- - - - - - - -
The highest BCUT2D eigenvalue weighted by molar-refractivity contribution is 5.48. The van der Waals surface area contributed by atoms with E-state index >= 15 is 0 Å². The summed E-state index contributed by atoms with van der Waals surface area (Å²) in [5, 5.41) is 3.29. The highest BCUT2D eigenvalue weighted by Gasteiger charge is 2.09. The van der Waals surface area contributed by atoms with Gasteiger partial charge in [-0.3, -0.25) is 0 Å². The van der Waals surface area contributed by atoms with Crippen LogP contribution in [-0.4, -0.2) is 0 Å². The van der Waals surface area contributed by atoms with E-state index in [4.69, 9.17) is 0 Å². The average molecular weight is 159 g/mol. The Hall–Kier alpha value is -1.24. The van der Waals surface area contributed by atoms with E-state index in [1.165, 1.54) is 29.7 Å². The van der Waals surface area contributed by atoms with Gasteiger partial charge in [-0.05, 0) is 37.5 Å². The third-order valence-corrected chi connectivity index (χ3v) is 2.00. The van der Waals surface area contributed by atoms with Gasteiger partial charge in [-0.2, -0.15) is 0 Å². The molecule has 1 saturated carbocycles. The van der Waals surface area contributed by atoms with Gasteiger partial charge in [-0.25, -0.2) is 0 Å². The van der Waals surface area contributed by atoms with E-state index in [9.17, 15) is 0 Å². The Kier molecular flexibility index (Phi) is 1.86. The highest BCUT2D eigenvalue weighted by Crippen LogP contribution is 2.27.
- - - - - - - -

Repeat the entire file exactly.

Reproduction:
The highest BCUT2D eigenvalue weighted by molar-refractivity contribution is 5.48. The van der Waals surface area contributed by atoms with E-state index >= 15 is 0 Å². The summed E-state index contributed by atoms with van der Waals surface area (Å²) in [5, 5.41) is 3.29. The highest BCUT2D eigenvalue weighted by Gasteiger charge is 2.09. The van der Waals surface area contributed by atoms with Gasteiger partial charge in [-0.3, -0.25) is 0 Å². The van der Waals surface area contributed by atoms with Crippen LogP contribution in [-0.4, -0.2) is 0 Å². The van der Waals surface area contributed by atoms with E-state index in [4.69, 9.17) is 0 Å². The average molecular weight is 159 g/mol. The Hall–Kier alpha value is -1.24. The van der Waals surface area contributed by atoms with E-state index in [1.165, 1.54) is 29.7 Å². The van der Waals surface area contributed by atoms with Gasteiger partial charge in [-0.05, 0) is 37.5 Å². The third-order valence-corrected chi connectivity index (χ3v) is 2.00. The van der Waals surface area contributed by atoms with Gasteiger partial charge in [-0.2, -0.15) is 0 Å². The molecule has 1 saturated carbocycles. The van der Waals surface area contributed by atoms with Gasteiger partial charge in [-0.25, -0.2) is 0 Å². The van der Waals surface area contributed by atoms with E-state index in [9.17, 15) is 0 Å². The Kier molecular flexibility index (Phi) is 1.86. The highest BCUT2D eigenvalue weighted by Crippen LogP contribution is 2.27.